• If the entity alleged to be the plaintiff isn’t actually a real entity in the state that they are purporting in the complaint to be from.  If the plaintiff is supposed to be ABC Ventures, LLC out of San Diego, California, there should be a record of ABC Ventures, LLC actually listed, and active, on the California Corporation Commission website.  The people that you are talking to also should, in theory, be the members/managers of such entity too.  For example, if you are always talking to a “secretary” you might want to insist on a more direct contact.
  • If the person or entity listed to be the plaintiff isn’t actually listed in the subject URL in the complaint.  If a plaintiff is going to bring a case, they should at least have standing to do so.  You should be cautious of any plaintiffs that aren’t actually at issue or fails to have a valid direct connection that would give them standing to bring the claim.
  • If the subject post doesn’t contain any defamatory statements in the first place.  Just because a post isn’t flattering doesn’t mean that it is actually defamatory.  Similarly, public documents aren’t typically seen as defamatory either. Who is saying it is false? Why is the statement false? What evidence supports the allegation that it is false?  
  • If the subject posting is outside of the statute of limitations for bringing claims in the state in which you intend on filing.  Now I know that some may disagree with me, and there may be bar opinions in different states that suggest otherwise, however, if you are presented with a post that is outside of the statute of limitations to bring a claim for defamation, subject to the single publication rule, and there is no real reason for tolling (like it was held in a secret document not generally public – which pretty much excludes the items on the internet) that may be of concern to you.  I wrote before on why statute of limitations is important, especially if you are the type to follow ABA’s Model Rules of Professional Conduct, Rule 3.1.  Even here in Arizona the bar has raised in disciplinary proceedings, in connection with other infractions, concerns about bringing claims outside of the statute of limitations, citing a violation of ER 8.4(d).  See generally, In re Aubuchon233 Ariz. 62 (Ariz. 2013).
  • If a case was filed in a wholly separate state from the Plaintiff and Defendant and you are asked to be “local counsel” to marshal documents to court or simply to submit it to a search engine like Google.  It is not improbable that local counsel will be called to assist with basic filings or to submit an order to Google.  It may be possible that such documents contain questionable materials.  It’s always a good idea to review the materials and give it a heightened level of scrutiny before just marshaling them off to the court or search engine.  This is especially true if the Plaintiff is no longer associated with prior counsel and is just looking for a different lawyer to help with this “one thing” as if a submission from an attorney bears more weight that anyone else submitting it.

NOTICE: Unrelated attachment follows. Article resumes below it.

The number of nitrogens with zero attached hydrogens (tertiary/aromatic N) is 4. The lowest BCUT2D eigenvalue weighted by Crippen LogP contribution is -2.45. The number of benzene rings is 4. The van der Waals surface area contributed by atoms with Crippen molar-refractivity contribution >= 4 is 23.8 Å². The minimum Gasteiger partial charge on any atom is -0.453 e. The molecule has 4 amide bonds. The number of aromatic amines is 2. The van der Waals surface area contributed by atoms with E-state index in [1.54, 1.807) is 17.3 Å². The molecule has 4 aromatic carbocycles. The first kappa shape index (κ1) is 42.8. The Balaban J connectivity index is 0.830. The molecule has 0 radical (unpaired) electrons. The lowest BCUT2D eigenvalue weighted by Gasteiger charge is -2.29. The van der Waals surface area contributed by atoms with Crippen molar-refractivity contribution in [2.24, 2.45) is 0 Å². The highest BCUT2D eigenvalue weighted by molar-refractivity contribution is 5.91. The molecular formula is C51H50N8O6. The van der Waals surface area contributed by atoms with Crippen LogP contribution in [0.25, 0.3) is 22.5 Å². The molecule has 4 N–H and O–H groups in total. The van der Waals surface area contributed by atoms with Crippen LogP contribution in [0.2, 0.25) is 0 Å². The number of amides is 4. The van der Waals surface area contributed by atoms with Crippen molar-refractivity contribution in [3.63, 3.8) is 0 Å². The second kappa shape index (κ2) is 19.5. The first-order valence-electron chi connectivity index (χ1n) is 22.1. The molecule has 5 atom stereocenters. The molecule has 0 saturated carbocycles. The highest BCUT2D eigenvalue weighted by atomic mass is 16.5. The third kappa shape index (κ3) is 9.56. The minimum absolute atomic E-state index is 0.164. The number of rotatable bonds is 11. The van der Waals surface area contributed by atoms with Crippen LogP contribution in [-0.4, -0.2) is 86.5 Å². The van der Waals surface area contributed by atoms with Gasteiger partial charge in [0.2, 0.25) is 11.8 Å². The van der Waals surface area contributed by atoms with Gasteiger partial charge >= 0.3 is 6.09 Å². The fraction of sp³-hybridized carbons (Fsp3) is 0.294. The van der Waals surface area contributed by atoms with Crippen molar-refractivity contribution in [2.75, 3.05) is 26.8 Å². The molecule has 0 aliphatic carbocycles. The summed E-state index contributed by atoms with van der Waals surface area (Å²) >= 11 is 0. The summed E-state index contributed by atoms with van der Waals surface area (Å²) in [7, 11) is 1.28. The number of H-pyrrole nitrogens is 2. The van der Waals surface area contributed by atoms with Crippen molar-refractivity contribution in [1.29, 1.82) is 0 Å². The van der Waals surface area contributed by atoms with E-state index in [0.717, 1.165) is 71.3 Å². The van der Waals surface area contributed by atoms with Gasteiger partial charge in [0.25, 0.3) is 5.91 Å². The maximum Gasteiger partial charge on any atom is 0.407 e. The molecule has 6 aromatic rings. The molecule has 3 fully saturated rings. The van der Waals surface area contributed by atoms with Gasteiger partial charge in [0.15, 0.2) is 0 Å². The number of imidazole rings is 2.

• If the plaintiff claims to already know who the author of a subject alleged defamatory post is, yet the post itself is anonymous.  Yes, it is possible that based on an author’s content, and how much detail is placed in such post, that one might be able to figure out who the author is. However, in my experience, many authors tend to write just vague enough to keep themselves anonymous.  If that is the case, without a subpoena to the content host, how does one actually know who the author is?  Some states like Arizona have specific notice requirements for subpoenas that are seeing identifying user information which require notice being posted in the same manner, through the same medium, in which the subject posting was made.  If a notice isn’t present on the website, there likely wasn’t a subpoena (assuming the website requires strict compliance with the law). Mobilisa, Inc. v. Doe, 170 P.3d 712, 217 Ariz. 103 (Ariz. App., 2007).
  • If the case was settled in RECORD TIME.  Often these matters are being “resolved” within a few weeks to only a couple months.  As most of us know, the wheels of justice are SLOW.
  • If the case is settled without any answers or discovery being done.  This goes to my prior point about knowing who the real author is, or, for that matter, that the allegations in a subject post are even false.
  • If notice about the case was not personally served by a process server.  Many states allow certified mailing for service.  Do you really know who is signing that little green form and accepting service?  Was some random person paid to sign that?

RED FLAGS FOR JUDGES (Consider all of the above generally plus the following)

  • If a Complaint is filed and shortly thereafter a stipulated judgment is presented requesting injunctive relief without the defendant ever actually making an appearance.  This seems to be one of the more popular tactics.  A way to curb this kind of abuse would be to hold a hearing where all parties must appear, in person (especially the named defendant signing the stipulation) before the court before any such injunctive order is signed and entered.